Δ λ λ r Δ n eff n g ( 3 )
where Δneff is the change in effective index due to a perturbation, such as temperature change or interaction with a movable dielectric or metallic structure, Δλ is the resonant wavelength shift of the resonator mode, and λr is the starting resonant wavelength before the perturbation is applied.

A larger group index, ng, all other parameters staying equal, leads to a smaller FSR, higher cavity Q (for the same distributed losses per unit length), and smaller wavelength tunability.

Several conclusions may be drawn from FIG. 7 a, where the mode of primary interest is TE11. First, the plot is symmetric about the AR=1 point on the horizontal axis because the TE11 mode in a 2:1 aspect-ratio, straight rectangular waveguide with uniform cladding is the same as a TM11, mode in a 1:2 aspect ratio waveguide, for example (the cross-section being only rotated 90 degrees, which has no effect on the neff). Secondly, the dashed line confirms that the TE21 mode is at cutoff for all aspect ratios, having an effective index near the cladding index, as intended for the MC-STE designs. Third, the highest effective index and thus strongest confinement for the used TE11 mode in the MC-STE design is for AR≈1.76, i.e., a waveguide cross-section of about width×height=415×235 nm. This is near the typical dimensions used for silicon waveguides in literature, of about 400-500 nm wide by 200 nm tall. Fourth, neff of the primary mode, TE11, is fairly near the value for the cladding index when AR<0.2, indicating weak confinement, so that region of the design space (AR<0.2) may be excluded for the MC-STE design. The group index of the TE11 mode is highest and thus reduces the FSR most near AR=0.8. At AR≈3, the TE11 mode has half the FSR that the TM11 mode has for the same physical cavity length, or microring resonator radius. For the TM11 mode, maximum confinement is near AR≈1/1.76≈0.57, i.e., for a 235×415 nm cross-section.

FIG. 7 b shows the modal effective and group indices for the MC-STM designs in FIG. 5 a. The primary (used) mode here is TM11. The TM21 mode is seen to be cut off, but there are two TE modes, TE11 and TE21, in addition. Here, the TM11, mode has a low neff, near the cladding index for AR>10, so that region of the design space may be excluded. The highest effective index and thus strongest confinement for the TM11, mode in the MC-STM design is for AR≈0.3, i.e., a tall and narrow waveguide cross-section of about width×height=215×700 nm. One important point is that the TE21 mode is degenerate with the TM11, mode, i.e., they have the same effective index, near AR=3. Although TE and TM modes are ideally orthogonal in this symmetric waveguide geometry, and nearly so in general, when the modes are degenerate, the slightest perturbation can cause a large coupling between them (when extended over sufficient length). For example, unevenly slanted sidewalls in fabrication may couple TE and TM modes, or slanted sidewalls in coupling regions. This leads to crosstalk. Therefore, the AR=3 point is preferably avoided in the MC-STM design. Either sufficiently larger or smaller AR is preferable.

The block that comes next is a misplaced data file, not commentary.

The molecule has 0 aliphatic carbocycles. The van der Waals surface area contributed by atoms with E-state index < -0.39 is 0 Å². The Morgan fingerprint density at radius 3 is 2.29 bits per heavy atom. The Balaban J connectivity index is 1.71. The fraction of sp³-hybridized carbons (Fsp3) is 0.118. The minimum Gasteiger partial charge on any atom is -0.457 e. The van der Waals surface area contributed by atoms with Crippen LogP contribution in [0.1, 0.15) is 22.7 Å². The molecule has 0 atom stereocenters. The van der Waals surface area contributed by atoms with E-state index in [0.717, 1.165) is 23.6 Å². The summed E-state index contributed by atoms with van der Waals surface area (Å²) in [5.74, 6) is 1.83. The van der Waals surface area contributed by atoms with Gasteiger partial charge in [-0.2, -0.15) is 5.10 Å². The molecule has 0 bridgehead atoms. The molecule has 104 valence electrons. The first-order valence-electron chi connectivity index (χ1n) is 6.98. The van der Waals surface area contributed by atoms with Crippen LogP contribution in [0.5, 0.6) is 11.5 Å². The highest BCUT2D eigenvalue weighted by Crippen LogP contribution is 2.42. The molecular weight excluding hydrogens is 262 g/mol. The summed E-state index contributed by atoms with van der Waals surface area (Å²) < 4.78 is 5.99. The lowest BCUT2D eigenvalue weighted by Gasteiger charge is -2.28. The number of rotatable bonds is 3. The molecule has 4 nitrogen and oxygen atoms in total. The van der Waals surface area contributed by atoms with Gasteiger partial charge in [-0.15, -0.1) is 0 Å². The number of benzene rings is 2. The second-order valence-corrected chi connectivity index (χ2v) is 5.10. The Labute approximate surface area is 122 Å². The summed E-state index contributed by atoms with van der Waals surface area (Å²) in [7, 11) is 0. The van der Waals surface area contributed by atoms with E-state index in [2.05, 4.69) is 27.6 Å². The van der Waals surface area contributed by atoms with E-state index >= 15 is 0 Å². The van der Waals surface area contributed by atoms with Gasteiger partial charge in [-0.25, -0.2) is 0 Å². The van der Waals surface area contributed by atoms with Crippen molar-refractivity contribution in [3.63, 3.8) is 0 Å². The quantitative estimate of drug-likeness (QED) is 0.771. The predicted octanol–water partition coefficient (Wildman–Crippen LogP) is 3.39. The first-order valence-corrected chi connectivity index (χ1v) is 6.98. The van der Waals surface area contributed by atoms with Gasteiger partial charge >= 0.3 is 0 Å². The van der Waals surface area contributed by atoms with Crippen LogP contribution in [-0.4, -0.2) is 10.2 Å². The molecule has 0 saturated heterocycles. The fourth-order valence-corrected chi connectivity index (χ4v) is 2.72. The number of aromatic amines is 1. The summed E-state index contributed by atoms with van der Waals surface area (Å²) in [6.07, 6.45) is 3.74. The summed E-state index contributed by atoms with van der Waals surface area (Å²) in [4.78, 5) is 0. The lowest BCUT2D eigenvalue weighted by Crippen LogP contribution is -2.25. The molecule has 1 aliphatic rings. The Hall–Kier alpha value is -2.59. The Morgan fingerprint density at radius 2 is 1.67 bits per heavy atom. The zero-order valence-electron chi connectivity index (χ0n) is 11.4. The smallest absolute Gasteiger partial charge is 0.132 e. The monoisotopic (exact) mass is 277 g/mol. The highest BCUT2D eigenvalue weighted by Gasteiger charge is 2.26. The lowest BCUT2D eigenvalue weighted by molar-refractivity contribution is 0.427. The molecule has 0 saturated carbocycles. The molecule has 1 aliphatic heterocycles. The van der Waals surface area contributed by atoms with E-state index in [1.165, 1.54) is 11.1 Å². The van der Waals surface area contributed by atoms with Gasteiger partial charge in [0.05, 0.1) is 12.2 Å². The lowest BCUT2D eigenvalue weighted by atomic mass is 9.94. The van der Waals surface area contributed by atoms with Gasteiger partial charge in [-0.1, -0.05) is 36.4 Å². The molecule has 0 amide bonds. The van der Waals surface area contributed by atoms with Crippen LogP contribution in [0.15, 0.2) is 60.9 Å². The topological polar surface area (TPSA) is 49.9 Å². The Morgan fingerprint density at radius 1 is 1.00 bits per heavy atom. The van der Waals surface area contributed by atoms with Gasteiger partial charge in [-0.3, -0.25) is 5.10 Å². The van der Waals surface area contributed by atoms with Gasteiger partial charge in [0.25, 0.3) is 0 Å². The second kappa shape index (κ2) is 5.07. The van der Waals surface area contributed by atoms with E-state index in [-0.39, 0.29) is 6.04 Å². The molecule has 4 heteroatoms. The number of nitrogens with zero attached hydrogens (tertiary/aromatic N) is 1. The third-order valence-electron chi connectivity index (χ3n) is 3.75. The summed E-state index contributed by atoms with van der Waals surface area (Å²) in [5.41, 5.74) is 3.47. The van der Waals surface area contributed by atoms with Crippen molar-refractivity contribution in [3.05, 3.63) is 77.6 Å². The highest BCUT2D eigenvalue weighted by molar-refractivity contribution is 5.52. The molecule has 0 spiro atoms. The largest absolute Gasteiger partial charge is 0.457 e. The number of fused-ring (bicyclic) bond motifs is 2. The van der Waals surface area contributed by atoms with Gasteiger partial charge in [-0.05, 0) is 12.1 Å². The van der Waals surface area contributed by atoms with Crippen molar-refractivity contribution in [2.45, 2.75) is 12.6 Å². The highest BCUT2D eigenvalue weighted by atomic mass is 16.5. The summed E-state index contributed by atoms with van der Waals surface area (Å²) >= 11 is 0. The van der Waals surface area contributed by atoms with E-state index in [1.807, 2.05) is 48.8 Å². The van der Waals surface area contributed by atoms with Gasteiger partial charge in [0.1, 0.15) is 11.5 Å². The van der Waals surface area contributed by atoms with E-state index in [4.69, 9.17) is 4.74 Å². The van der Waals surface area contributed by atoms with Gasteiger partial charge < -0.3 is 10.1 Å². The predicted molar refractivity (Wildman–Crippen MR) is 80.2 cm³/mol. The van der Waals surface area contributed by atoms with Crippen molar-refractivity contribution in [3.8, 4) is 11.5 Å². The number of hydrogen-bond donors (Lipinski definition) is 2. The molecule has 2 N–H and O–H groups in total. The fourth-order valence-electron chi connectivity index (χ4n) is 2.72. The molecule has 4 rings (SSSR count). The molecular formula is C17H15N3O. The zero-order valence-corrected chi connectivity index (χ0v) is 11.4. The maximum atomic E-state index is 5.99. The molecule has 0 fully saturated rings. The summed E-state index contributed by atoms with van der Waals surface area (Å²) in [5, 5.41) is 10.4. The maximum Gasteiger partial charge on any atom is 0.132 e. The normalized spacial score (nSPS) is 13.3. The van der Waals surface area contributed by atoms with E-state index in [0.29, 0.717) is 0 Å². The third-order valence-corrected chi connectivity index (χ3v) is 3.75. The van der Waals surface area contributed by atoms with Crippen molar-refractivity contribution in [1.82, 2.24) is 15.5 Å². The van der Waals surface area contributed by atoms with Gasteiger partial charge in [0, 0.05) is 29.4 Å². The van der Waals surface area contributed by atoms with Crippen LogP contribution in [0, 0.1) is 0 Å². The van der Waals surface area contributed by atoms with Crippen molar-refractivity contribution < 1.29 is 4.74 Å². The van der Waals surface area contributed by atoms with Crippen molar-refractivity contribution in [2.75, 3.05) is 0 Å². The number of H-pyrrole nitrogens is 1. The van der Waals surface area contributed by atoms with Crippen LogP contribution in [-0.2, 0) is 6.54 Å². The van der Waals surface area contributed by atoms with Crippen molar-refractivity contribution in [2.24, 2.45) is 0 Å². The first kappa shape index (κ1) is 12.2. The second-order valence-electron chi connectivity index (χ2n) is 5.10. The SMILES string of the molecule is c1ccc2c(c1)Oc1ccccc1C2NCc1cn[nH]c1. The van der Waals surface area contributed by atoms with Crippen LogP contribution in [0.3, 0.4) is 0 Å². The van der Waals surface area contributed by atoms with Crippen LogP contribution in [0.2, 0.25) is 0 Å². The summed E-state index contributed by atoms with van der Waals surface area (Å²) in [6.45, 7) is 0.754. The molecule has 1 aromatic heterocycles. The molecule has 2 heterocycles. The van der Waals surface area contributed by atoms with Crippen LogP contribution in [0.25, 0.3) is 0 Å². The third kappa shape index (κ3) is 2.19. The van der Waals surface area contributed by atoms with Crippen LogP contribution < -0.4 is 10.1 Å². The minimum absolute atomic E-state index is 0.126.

After the mapping of effective and group indices, the resulting optical confinement strength is investigated, as characterized in terms of minimum bending radii, and, on the other hand, the achievable FSR, for various AR's for both design families.

FIG. 8 a shows the minimum waveguide bending radius allowed to achieve a bending loss lower than 0.001 dB/90′. Plots are shown for TE11 and TM11, modes of both MC-STE and MC-STM designs, for a range of AR values. Since the loss Q due to bending loss is not directly related to roundtrip loss alone, but in addition scales with radius and group index, according to eqn. (2), the Q for a given bending loss is shown in FIG. 8 b. FIG. 8 c shows the FSR achievable in a microring resonator corresponding to each minimum radius in FIG. 8 a, using eqn. (1) and the group indices. These plots show that TE11 modes in MC-STE designs support small bend radii with low bend loss, and large FSRs (order of 1 THz or more), for approximately 0.5<AR<30. TM11, modes in MC-STM designs do so for AR<7 or so, and on the lower end support AR=0.1 and lower aspect ratios. This is because the vertically polarized field is generally well confined in a tall waveguide even at small aspect ratios, and well suited for maintaining low radiation loss in bending in the plane.